Here is yet another reason for me to despise Slumdog Millionaire. NY Times columnist David Carr has handed over his Carpetbagger column to culture reporter Melena Ryzik. Why?
Carr told Variety that: “Last year was a really hard year. Slumdog went out front and stayed there, and I had four months to swan about nothing.” He added: “I love my fake friends. Penelope Cruz air-kissing you, even when she’s not exactly sure who you are, has to have an effect on you.”
I’m going to miss David Carr! The Carpetbagger, which returns Dec. 1, just won’t be the same. But I look forward to reading it just the same. (And, if you have haven’t read Carr’s memoir The Night of the Gun, I highly recommend it.) (And no, I don’t actually hate Slumdog Millionaire. I’m not that soulless.)
“You are a former crack addict and you are a reporter for the New York Times. Which of these two do you think is more damaging to society?”
David Carr, who writes The Carpetbagger blog during the award season (my favorite award season blog), appeared last night on The Colbert Report to promote his memoir, The Night of the Gun.
It is a great interview. Enjoy.
Vodpod videos no longer available.
No school today! (Six inches of snow and the entire state shuts down.) So I’ll be updating my blog like a fiend.
The New York Times online has an awesome new feature all about the award season.
It has a blog by David Carr, called the Carpetbagger as well as a column by Joyce Wadler. Every feature article from other NY Times film columnists – A.O. Scott, Sharon Waxman, Caryn James, Campbell Robertson etc. – are also there for you to browse. You can explore by clicking here.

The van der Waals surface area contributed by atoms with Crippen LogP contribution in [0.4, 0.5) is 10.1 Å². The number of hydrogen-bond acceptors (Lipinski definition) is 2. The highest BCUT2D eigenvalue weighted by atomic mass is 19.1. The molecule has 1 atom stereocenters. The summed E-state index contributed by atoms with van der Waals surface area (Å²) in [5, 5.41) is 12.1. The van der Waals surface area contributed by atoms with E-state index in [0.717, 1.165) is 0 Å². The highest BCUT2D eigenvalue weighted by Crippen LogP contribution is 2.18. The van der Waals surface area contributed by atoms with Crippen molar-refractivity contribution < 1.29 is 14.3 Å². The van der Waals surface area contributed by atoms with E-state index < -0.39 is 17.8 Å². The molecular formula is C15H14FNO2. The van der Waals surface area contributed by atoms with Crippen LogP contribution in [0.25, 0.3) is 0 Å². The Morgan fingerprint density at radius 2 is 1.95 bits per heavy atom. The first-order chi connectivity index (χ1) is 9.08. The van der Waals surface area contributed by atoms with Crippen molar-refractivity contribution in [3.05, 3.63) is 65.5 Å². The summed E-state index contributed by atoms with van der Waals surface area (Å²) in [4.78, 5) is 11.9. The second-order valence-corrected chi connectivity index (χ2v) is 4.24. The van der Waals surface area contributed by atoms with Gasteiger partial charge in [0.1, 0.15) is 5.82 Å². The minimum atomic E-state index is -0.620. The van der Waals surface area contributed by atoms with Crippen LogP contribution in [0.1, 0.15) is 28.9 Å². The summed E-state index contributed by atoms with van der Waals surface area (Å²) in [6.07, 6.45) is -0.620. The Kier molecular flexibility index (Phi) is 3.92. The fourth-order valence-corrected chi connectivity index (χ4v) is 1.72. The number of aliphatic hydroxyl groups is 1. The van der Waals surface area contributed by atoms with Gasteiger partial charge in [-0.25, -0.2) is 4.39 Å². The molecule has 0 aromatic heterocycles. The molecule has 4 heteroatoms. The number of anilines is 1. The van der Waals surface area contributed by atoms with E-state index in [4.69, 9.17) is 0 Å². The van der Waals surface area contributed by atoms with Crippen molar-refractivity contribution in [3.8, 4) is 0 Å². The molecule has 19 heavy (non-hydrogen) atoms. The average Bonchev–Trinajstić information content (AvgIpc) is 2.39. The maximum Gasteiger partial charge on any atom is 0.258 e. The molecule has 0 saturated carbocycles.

Tangled Tinsel – David Carr
The Oscar ecosystem is apparently delicate enough so that a snafu in a minor awards event can set off ripples that may have significant, or at least discernible impact. By now, most of you freaks – who else would be looking at a blog about the Academy Awards this far in advance? – know that the National Board of Review has pushed its awards announcement from yesterday to Dec. 12. The board failed to include some critical names in key categories and had to re-boot after keening from various studios. Normally, the National Board of Review’s approbation is the kind of thing movie companies cite if they win and pooh-pooh if they lose – the voting process may or may not involve chicken feathers and goat’s blood – but now that the group has lost the pole position, people flacking various pictures are wondering what impact it will have. The annual awards kabuki, described in “The Economy of Prestige,” a book by James English, points out that, “The movie prizes founded in the postwar period – those sponsored for the most part by the guilds and the film circles – have settled into an orderly system within which the eminence of the Academy Awards is always implicitly recognized.”
The Academy Awards still lie at the end of the rainbow, but the route will be altered this year. It will now fall to the Los Angeles Film Critics Association to get the whole ball rolling on Dec. 10. There are those publicists who had hoped that a nudge from NBR would have a timely impact on the members of the Hollywood Foreign Press Association who are filing their ballots this Friday. Now those savants in the foreign press corps – who are connoisseurs of movie company swag, if nothing else – will be on their own. (Chris Rock sent then a DVD player to warm them up as they consider his TV show for this year’s Golden Globes.)
I think something in that column describe me pretty well…
“By now, most of you freaks – who else would be looking at a blog about the Academy Awards this far in advance?”
That’s all for now. I’ll be having fun in the snow.